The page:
|US6662195||Jan 21, 2000||Dec 9, 2003||Microstrategy, Inc.||System and method for information warehousing supporting the automatic, real-time delivery of personalized informational and transactional data to users via content delivery device|
|US6675356||Dec 22, 1998||Jan 6, 2004||Xerox Corporation||Distributed document-based calendaring system|
|US6721715||Dec 21, 1998||Apr 13, 2004||Martin A. Nemzow||Method and apparatus for localizing currency valuation independent of the original and objective currencies|
|US6853994||Aug 30, 2000||Feb 8, 2005||International Business Machines Corporation||Object oriented based, business class methodology for performing data metric analysis|
|US6973491||Aug 9, 2000||Dec 6, 2005||Sun Microsystems, Inc.||System and method for monitoring and managing system assets and asset configurations|
|US6990480||Jan 31, 2003||Jan 24, 2006||Trancept Limited||Information manager method and system|
|US7062757||May 9, 2003||Jun 13, 2006||American Management Systems, Inc.||Decision management system which is cross-function, cross-industry and cross-platform|
|US7076475||Nov 24, 2003||Jul 11, 2006||Americam Management Systems, Inc.||Decision management system providing qualitative account/customer assessment via point in time simulation|
|US7181440||Jul 26, 2004||Feb 20, 2007||Business Objects, S.A.||Mapping of an RDBMS schema onto a multidimensional data model|
|US7222130||Sep 26, 2003||May 22, 2007||Business Objects, S.A.||Report then query capability for a multidimensional database model|
|US20010011241||Dec 21, 1998||Aug 2, 2001||Martin A. Nemzow||Method and apparatus for localizing currency valuation independent of the original and objective currencies|
|US20010054034||Dec 21, 2000||Dec 20, 2001||Andreas Arning||Using an index to access a subject multi-dimensional database|
|US20020032609||Jul 23, 2001||Mar 14, 2002||Wilkman Michael Allen||Calendar transaction manager agent, systems and methods|
|US20020111934 *||Oct 16, 2001||Aug 15, 2002||Shankar Narayan||Question associated information storage and retrieval architecture using internet gidgets|
|US20030023463||Apr 16, 2001||Jan 30, 2003||Frank Dombroski||Method and system for automatically planning, booking, and calendaring travel arrangements|
|US20030046303||May 18, 2001||Mar 6, 2003||Qiming Chen||Olap-based web access analysis method and system|
|US20040111428||Dec 6, 2002||Jun 10, 2004||Marathon Ashland Petroleum Llc||Toolset for applying object-oriented models to multi-tiered enterprise applications|
|US20050165733||Jan 14, 2005||Jul 28, 2005||Biq, Llc||System and method for an in-memory roll up-on-the-fly OLAP engine with a relational backing store|
|US20050222972||May 31, 2005||Oct 6, 2005||Hewlett-Packard Development Company, L.P.||Computer implemented, fast, approximate clustering based on sampling|
|US20060010157||Mar 1, 2005||Jan 12, 2006||Microsoft Corporation||Systems and methods to facilitate utilization of database modeling|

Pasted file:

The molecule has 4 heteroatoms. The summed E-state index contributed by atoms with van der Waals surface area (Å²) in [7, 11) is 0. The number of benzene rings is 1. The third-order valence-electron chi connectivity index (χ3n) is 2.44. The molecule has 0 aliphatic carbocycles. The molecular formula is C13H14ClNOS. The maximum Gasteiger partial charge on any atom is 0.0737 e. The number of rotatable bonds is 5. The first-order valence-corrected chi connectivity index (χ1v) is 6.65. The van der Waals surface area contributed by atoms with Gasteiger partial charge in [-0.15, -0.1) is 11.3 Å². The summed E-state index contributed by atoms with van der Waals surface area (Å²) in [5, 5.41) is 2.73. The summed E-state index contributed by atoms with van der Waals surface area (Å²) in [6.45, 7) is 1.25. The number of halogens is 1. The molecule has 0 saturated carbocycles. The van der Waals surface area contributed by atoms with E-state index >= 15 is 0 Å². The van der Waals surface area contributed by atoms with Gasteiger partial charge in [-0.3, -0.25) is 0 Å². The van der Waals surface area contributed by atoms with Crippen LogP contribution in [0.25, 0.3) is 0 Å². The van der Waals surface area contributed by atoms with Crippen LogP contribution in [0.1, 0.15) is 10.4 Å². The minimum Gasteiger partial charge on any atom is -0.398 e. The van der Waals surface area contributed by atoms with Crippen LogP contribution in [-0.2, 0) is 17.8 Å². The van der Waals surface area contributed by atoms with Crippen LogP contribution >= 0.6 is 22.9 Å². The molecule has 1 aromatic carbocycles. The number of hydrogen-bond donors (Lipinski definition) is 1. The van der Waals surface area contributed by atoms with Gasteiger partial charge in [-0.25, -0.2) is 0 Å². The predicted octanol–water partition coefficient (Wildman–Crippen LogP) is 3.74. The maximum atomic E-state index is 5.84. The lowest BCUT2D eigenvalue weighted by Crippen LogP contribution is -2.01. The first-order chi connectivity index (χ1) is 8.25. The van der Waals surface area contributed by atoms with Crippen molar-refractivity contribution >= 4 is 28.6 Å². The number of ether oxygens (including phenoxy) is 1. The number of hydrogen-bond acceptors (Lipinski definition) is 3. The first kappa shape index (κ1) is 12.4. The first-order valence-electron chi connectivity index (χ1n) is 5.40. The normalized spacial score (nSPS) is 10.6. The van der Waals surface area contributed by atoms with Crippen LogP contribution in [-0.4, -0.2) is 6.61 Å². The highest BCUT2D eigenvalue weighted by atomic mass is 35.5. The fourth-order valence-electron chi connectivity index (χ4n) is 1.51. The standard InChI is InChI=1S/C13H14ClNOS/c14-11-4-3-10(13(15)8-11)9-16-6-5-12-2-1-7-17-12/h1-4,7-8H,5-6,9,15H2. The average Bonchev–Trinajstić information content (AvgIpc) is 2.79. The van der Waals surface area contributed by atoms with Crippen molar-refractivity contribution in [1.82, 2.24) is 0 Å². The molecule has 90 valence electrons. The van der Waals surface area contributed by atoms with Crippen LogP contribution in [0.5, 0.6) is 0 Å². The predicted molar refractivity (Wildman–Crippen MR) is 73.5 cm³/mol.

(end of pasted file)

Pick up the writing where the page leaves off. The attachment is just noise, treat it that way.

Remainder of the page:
|US20070118501||Nov 18, 2005||May 24, 2007||Microsoft Corporation||Allocation performance by query optimization|
|1||*||Blakeley, Jose A., "Data Access for the Masses through OLE DB", SIGMOD '96, ACM, Jun. 1996, p. 161-172.|
|2||Microsoft OLE DB for OLAP: Programmer's Reference, Microsoft Corporation, Dec. 1998.|
|3||OLE DB for Data Mining Specification Version 1.0. Microsoft Corporation, Jul. 2000. 133 pgs.|
|Citing Patent||Filing date||Publication date||Applicant||Title|
|US7694278||May 20, 2005||Apr 6, 2010||Microsoft Corporation||Data cube script development and debugging systems and methodologies|
|US7912812 *||Jan 7, 2008||Mar 22, 2011||International Business Machines Corporation||Smart data caching using data mining|
|US20060010058 *||May 18, 2005||Jan 12, 2006||Microsoft Corporation||Multidimensional database currency conversion systems and methods|
|US20060020608 *||Feb 10, 2005||Jan 26, 2006||Microsoft Corporation||Cube update tool|
|US20060020921 *||May 20, 2005||Jan 26, 2006||Microsoft Corporation||Data cube script development and debugging systems and methodologies|
|US20090177667 *||Jan 7, 2008||Jul 9, 2009||International Business Machines Corporation||Smart Data Caching Using Data Mining|
|U.S. Classification||1/1, 707/999.004, 707/999.002, 707/999.103|
|Cooperative Classification||G06F17/30595, Y10S707/99934, Y10S707/99932, G06F17/30539, Y10S707/99944, G06F17/30421|
|European Classification||G06F17/30S4P8D, G06F17/30S8R, G06F17/30S4F9X|
|Apr 6, 2005||AS||Assignment|
Owner name: MICROSOFT CORPORATION, WASHINGTON
Free format text: ASSIGNMENT OF ASSIGNORS INTEREST;ASSIGNORS:CRIVAT, IOAN BOGDAN;MACLENNAN, C. JAMES;IYER, RAMAN S.;AND OTHERS;REEL/FRAME:015866/0361;SIGNING DATES FROM 20050224 TO 20050228
|Apr 18, 2012||FPAY||Fee payment|
Year of fee payment: 4
|Dec 9, 2014||AS||Assignment|
Owner name: MICROSOFT TECHNOLOGY LICENSING, LLC, WASHINGTON
Free format text: ASSIGNMENT OF ASSIGNORS INTEREST;ASSIGNOR:MICROSOFT CORPORATION;REEL/FRAME:034543/0001
Effective date: 20141014
|Apr 29, 2016||FPAY||Fee payment|
Year of fee payment: 8